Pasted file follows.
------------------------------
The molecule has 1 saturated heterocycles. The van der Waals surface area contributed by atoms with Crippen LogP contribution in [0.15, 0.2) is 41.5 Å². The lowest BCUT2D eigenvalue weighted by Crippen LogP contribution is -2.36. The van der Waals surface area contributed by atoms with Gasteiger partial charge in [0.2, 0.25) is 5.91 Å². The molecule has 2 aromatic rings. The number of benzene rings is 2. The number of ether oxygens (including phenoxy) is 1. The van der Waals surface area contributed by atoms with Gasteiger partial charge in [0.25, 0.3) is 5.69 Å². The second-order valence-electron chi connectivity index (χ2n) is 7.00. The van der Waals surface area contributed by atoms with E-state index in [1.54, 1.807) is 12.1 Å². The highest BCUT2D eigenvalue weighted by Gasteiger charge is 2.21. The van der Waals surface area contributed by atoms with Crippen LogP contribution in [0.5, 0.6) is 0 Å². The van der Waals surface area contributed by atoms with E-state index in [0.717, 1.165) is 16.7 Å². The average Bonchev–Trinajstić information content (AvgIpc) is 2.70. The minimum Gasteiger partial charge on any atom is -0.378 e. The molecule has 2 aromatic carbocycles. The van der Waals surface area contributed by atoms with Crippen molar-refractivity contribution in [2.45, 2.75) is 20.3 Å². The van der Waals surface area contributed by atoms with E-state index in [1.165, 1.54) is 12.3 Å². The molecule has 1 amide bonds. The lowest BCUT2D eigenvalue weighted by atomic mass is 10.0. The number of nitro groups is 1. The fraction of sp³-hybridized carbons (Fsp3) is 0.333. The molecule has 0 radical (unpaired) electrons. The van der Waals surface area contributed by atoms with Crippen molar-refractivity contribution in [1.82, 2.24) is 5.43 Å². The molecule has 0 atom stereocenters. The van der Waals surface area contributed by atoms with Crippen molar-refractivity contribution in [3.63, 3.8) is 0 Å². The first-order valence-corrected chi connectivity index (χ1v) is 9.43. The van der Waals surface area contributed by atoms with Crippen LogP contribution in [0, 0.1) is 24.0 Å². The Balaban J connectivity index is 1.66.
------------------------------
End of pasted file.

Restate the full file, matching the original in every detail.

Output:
The molecule has 1 saturated heterocycles. The van der Waals surface area contributed by atoms with Crippen LogP contribution in [0.15, 0.2) is 41.5 Å². The lowest BCUT2D eigenvalue weighted by Crippen LogP contribution is -2.36. The van der Waals surface area contributed by atoms with Gasteiger partial charge in [0.2, 0.25) is 5.91 Å². The molecule has 2 aromatic rings. The number of benzene rings is 2. The number of ether oxygens (including phenoxy) is 1. The van der Waals surface area contributed by atoms with Gasteiger partial charge in [0.25, 0.3) is 5.69 Å². The second-order valence-electron chi connectivity index (χ2n) is 7.00. The van der Waals surface area contributed by atoms with E-state index in [1.54, 1.807) is 12.1 Å². The highest BCUT2D eigenvalue weighted by Gasteiger charge is 2.21. The van der Waals surface area contributed by atoms with Crippen LogP contribution in [0.5, 0.6) is 0 Å². The van der Waals surface area contributed by atoms with E-state index in [0.717, 1.165) is 16.7 Å². The average Bonchev–Trinajstić information content (AvgIpc) is 2.70. The minimum Gasteiger partial charge on any atom is -0.378 e. The molecule has 2 aromatic carbocycles. The van der Waals surface area contributed by atoms with Crippen molar-refractivity contribution in [2.45, 2.75) is 20.3 Å². The van der Waals surface area contributed by atoms with E-state index in [1.165, 1.54) is 12.3 Å². The molecule has 1 amide bonds. The lowest BCUT2D eigenvalue weighted by atomic mass is 10.0. The number of nitro groups is 1. The fraction of sp³-hybridized carbons (Fsp3) is 0.333. The molecule has 0 radical (unpaired) electrons. The van der Waals surface area contributed by atoms with Crippen molar-refractivity contribution in [1.82, 2.24) is 5.43 Å². The molecule has 0 atom stereocenters. The van der Waals surface area contributed by atoms with Crippen molar-refractivity contribution in [3.63, 3.8) is 0 Å². The first-order valence-corrected chi connectivity index (χ1v) is 9.43. The van der Waals surface area contributed by atoms with Crippen LogP contribution in [0, 0.1) is 24.0 Å². The Balaban J connectivity index is 1.66.